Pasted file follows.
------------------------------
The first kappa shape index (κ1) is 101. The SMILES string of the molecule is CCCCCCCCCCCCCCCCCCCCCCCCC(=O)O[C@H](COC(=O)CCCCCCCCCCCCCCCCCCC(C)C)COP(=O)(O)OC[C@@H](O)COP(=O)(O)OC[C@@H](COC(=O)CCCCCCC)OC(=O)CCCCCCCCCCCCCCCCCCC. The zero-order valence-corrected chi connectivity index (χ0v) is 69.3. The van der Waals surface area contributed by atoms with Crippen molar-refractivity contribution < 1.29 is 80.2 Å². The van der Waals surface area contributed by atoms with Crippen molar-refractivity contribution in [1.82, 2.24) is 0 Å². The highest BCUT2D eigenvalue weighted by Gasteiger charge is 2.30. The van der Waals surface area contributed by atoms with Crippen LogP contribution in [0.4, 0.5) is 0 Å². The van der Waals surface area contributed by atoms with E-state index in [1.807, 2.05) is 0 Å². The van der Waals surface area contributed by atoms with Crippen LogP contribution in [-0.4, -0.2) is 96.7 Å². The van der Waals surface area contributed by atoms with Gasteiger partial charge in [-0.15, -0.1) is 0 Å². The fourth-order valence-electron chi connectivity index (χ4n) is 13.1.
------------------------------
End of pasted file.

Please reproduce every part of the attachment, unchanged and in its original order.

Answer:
The first kappa shape index (κ1) is 101. The SMILES string of the molecule is CCCCCCCCCCCCCCCCCCCCCCCCC(=O)O[C@H](COC(=O)CCCCCCCCCCCCCCCCCCC(C)C)COP(=O)(O)OC[C@@H](O)COP(=O)(O)OC[C@@H](COC(=O)CCCCCCC)OC(=O)CCCCCCCCCCCCCCCCCCC. The zero-order valence-corrected chi connectivity index (χ0v) is 69.3. The van der Waals surface area contributed by atoms with Crippen molar-refractivity contribution < 1.29 is 80.2 Å². The van der Waals surface area contributed by atoms with Crippen molar-refractivity contribution in [1.82, 2.24) is 0 Å². The highest BCUT2D eigenvalue weighted by Gasteiger charge is 2.30. The van der Waals surface area contributed by atoms with Crippen LogP contribution in [0.4, 0.5) is 0 Å². The van der Waals surface area contributed by atoms with E-state index in [1.807, 2.05) is 0 Å². The van der Waals surface area contributed by atoms with Crippen LogP contribution in [-0.4, -0.2) is 96.7 Å². The van der Waals surface area contributed by atoms with Gasteiger partial charge in [-0.15, -0.1) is 0 Å². The fourth-order valence-electron chi connectivity index (χ4n) is 13.1.